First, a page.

In 1889, he was appointed Puisne Judge, of the Supreme Court of Hong Kong.

In 1892 he was appointed Chief Justice of Hong Kong succeeding Sir James Russell. On his appointment as Chief Justice, William Meigh Goodman the Attorney General of Hong Kong in a congratulatory speech said:

"As Her Majesty has appointed Your Lordship it must, indeed, be a source of satisfaction to you to know that the Colony considers the appointment to be the very best that could have possibly been made. It must be a satisfaction to Your Lordship to feel that the legal profession endorses most cordially the appointment. They feel that you have had simply given to you what you had a right to. If no alteration is necessary and Your Lordship continues on the Bench – and we hope Your Lordship will for many years preside over this court in the same able and upright manner in which Your Lordship has always presided – the Colony will be able to boast a very efficient Chief Justice."[2]

Clarke was knighted in 1894 while Chief Justice of Hong Kong.

In 1896 he was appointed as Chief Justice of Jamaica and served in that position until 1911 when he retired. He moved to Southchurch, Essex and later lived in Stifford, Essex.[3]

In retirement, he was appointed, in 1916, to the Appeal Tribunal for the County of Essex created under the Military Service Act 1916 which introduced conscription.[4]

Death[edit]

Clarke died on 30 July 1928 in Essex, England.[5]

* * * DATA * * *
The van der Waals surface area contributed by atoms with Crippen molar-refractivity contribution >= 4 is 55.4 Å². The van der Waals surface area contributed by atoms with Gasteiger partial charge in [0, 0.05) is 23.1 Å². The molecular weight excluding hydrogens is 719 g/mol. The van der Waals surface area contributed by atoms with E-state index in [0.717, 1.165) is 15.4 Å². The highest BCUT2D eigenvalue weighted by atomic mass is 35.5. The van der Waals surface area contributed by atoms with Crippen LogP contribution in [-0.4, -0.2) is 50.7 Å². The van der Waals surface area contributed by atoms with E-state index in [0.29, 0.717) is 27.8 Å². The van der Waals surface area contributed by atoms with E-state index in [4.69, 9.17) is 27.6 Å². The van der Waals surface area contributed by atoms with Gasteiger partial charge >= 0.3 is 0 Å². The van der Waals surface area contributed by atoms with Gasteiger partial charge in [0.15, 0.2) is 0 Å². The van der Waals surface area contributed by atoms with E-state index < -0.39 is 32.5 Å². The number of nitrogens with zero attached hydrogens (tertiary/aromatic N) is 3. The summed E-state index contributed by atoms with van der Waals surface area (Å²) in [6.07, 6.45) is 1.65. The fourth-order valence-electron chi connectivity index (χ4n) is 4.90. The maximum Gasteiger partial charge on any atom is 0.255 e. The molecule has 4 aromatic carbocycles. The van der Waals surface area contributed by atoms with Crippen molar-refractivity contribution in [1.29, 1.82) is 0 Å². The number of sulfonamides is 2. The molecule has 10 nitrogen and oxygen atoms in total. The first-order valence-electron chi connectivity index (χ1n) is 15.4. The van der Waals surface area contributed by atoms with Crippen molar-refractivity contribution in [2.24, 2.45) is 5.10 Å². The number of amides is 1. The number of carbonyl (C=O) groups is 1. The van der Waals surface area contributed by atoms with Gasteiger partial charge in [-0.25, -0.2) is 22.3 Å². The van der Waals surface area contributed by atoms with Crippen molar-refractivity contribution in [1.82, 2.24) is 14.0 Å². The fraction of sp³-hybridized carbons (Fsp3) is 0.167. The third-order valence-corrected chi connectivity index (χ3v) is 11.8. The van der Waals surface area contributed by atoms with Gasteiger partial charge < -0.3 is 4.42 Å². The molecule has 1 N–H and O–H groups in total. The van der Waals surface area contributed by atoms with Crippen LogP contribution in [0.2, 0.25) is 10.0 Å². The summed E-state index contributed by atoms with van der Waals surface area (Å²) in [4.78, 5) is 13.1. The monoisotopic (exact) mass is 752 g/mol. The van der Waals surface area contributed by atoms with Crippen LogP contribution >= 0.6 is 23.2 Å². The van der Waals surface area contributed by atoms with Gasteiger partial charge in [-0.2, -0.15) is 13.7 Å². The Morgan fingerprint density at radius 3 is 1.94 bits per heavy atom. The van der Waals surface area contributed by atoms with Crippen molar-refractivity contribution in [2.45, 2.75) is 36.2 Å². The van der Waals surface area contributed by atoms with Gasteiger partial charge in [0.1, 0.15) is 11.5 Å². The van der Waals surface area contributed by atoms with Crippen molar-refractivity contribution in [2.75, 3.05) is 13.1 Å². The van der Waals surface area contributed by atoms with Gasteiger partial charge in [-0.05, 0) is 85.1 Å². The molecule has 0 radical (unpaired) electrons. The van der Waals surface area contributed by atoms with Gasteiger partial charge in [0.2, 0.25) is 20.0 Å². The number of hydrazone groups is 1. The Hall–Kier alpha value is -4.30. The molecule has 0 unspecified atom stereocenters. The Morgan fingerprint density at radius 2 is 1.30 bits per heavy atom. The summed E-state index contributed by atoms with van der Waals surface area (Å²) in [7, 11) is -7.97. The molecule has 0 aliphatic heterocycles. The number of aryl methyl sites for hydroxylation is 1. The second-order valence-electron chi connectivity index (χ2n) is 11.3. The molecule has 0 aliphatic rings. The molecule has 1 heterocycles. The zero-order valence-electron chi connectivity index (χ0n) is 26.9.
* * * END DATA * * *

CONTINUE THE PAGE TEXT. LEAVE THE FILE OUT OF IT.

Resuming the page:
The Daily Gleaner of Kingston, Jamaica on his death said that "Sir Fielding Clarke will be remembered as one of the ablest judges that ever sat on the bench in Jamaica."

Legal offices
Preceded by
Joseph Garrick
Acting
Attorney General of Fiji

1876 — 1882
Succeeded by
Henry Spencer Berkeley
Preceded by
Sir John Gorrie
Acting
Chief Justice of Fiji

1882
Succeeded by
Henry Wrenfordsley
Preceded by
Sir John Gorrie
Acting
Chief Judicial Commissioner for the Western Pacific

1882
Succeeded by
Henry Wrenfordsley
Preceded by
Sir Henry Wrenfordsley
Acting
Chief Justice of Fiji

1884 — 1885
Succeeded by
Himself
As substantive Chief Justice
Preceded by
Sir Henry Wrenfordsley
Acting
Chief Judicial Commissioner for the Western Pacific

1884 — 1885
Succeeded by
Himself
As substantive Chief Judicial Commissioner
Preceded by
Himself
As acting Chief Justice
Chief Justice of Fiji
1885 — 1889
Succeeded by
Henry Spencer Berkeley
Preceded by
Himself
As acting Chief Judicial Commissioner
Chief Judicial Commissioner for the Western Pacific
1885 — 1889
Succeeded by
Henry Spencer Berkeley
Preceded by
Sir James Russell
Chief Justice of Hong Kong
1892 — 1896
Succeeded by
Sir John Carrington
Preceded by
Henry Burford-Hancock
Chief Justice of Jamaica
1896 — 1911
Succeeded by
Anthony Coll

References[edit]

  1. ^ Walford, Edward The County Families of the United Kingdom: or, Royal manual of the titled and untitled aristocracy of Great Britain and Ireland and Daily Gleaner, 15 August 1928, p1.
  2. ^ Norton-Kyshe, The History of the Laws and Courts of Hong Kong, Vol II, p440
  3. ^ London Gazette, 10 March 1916, p2559 and 16 May 1924, p3994
  4. ^ London Gazette, 10 March 1916, pp2558 to 2559
  5. ^ The Daily Gleaner, 15 August 1928, p1